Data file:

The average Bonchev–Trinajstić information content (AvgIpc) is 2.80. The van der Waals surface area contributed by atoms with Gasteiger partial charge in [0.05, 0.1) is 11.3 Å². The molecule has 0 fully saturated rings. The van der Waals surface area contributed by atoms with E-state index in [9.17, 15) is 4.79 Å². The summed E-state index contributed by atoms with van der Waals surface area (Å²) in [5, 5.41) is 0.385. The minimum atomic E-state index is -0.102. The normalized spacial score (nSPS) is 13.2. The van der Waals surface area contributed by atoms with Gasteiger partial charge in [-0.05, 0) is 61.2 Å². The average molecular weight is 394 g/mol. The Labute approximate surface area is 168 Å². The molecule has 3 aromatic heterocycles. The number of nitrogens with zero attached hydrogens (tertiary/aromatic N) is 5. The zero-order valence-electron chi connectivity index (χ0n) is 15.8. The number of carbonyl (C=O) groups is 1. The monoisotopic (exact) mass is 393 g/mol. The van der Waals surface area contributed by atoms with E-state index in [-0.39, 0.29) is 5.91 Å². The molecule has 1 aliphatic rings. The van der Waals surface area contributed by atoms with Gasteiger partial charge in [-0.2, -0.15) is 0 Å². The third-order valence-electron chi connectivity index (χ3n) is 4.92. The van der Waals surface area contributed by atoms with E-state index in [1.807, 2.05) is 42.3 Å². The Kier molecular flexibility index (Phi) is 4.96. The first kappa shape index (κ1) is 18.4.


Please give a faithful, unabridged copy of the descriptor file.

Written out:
The average Bonchev–Trinajstić information content (AvgIpc) is 2.80. The van der Waals surface area contributed by atoms with Gasteiger partial charge in [0.05, 0.1) is 11.3 Å². The molecule has 0 fully saturated rings. The van der Waals surface area contributed by atoms with E-state index in [9.17, 15) is 4.79 Å². The summed E-state index contributed by atoms with van der Waals surface area (Å²) in [5, 5.41) is 0.385. The minimum atomic E-state index is -0.102. The normalized spacial score (nSPS) is 13.2. The van der Waals surface area contributed by atoms with Gasteiger partial charge in [-0.05, 0) is 61.2 Å². The average molecular weight is 394 g/mol. The Labute approximate surface area is 168 Å². The molecule has 3 aromatic heterocycles. The number of nitrogens with zero attached hydrogens (tertiary/aromatic N) is 5. The zero-order valence-electron chi connectivity index (χ0n) is 15.8. The number of carbonyl (C=O) groups is 1. The monoisotopic (exact) mass is 393 g/mol. The van der Waals surface area contributed by atoms with E-state index in [-0.39, 0.29) is 5.91 Å². The molecule has 1 aliphatic rings. The van der Waals surface area contributed by atoms with Gasteiger partial charge in [-0.2, -0.15) is 0 Å². The third-order valence-electron chi connectivity index (χ3n) is 4.92. The van der Waals surface area contributed by atoms with E-state index in [1.807, 2.05) is 42.3 Å². The Kier molecular flexibility index (Phi) is 4.96. The first kappa shape index (κ1) is 18.4.